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Important CGT Implication when concluding a rental lease for business premises

30 April 2014   (0 Comments)
Posted by: Author: Simangele Mzizi
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Author: Simangele Mzizi (FSP Business)

Business owners neglect to consider the Capital Gains Tax (CGT) consequences before signing a lease agreement for the rental of business premises. Failing to do so will have a significant effect on the tax cost of business operations.

Simangele Mzizi developed a practical example on the CGT implications entering into a lease agreement to rent business premises:

Example - Fast Food Enterprise

Mr Smith is the owner of a fast food business, which carries on its trade as a sole proprietor. On 1 March2006, Mr Smith enters into a five-year lease for the rental of business premises ending 28 February 2011.

Mr Smith improves the premises voluntarily with the consent of and ultimately for the benefit of the landlord. He spends R200 000 on improvements. The R200 000 is spent in year one.

CGT consequences

Capital Gains Tax: 

On termination date (28 February 2011) of the lease, the transaction result in a disposal for CGT purposes.¹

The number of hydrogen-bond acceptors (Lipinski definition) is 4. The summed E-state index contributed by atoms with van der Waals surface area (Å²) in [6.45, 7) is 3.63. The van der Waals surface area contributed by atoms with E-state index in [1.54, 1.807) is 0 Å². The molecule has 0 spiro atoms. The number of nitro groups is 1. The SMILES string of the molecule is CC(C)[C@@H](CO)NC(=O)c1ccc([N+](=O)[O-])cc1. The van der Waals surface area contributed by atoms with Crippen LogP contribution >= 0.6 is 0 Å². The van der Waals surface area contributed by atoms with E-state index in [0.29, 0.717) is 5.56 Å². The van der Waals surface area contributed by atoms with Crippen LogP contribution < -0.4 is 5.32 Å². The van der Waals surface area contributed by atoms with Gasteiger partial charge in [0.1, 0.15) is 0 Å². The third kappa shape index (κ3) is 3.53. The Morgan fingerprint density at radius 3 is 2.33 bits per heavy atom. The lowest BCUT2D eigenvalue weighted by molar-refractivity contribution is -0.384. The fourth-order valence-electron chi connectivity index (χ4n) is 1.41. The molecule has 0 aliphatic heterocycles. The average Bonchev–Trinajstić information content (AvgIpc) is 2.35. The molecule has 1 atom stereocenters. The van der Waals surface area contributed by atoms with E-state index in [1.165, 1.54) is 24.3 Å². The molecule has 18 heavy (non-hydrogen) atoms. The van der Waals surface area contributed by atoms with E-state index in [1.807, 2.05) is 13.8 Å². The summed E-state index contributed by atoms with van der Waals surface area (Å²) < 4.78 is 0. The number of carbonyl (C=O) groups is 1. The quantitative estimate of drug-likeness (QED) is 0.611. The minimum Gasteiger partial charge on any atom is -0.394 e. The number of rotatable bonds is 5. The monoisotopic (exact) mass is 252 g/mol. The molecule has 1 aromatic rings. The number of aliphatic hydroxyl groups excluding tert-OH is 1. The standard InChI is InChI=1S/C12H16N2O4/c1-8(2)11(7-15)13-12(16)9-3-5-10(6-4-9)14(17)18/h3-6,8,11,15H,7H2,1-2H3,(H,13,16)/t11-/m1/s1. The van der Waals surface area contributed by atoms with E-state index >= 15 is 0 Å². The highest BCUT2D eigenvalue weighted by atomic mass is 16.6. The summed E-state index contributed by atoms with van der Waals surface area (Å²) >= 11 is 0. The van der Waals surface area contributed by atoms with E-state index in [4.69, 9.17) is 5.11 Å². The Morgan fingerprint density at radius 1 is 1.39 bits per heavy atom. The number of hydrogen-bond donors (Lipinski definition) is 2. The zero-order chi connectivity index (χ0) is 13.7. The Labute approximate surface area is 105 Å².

The CGT consequences for Mr Smith are as follows:

Proceeds:                                                         R nil (No receipt or accrual to Mr Smith)

Less:                                                                 Base cost R200 000 (Cost of improvements)

                                                                          Capital gain/ (loss) R (200 000)

The result is that Mr Smith will incur a capital loss of R200 000 on the termination of the lease, five years after he incurred the expense. However, a capital loss can't be offset against taxable income.

In addition, Mr Smith will not be allowed to deduct the cost of the improvements for income tax purposes because the improvements don't qualify for a deduction since there's no contractual obligation to effect improvements and he is not allowed to claim a wear and tear allowance on qualifying assets if he's not the owner of the assets. 

The effect is that if you're entering into a lease agreement for the rental of business premises, make sure you consider the CGT implications of your decision. 

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References:

¹ Paragraph 11(1) (b) of the Eighth Schedule of the Income Tax Act No. 58 of 1962.



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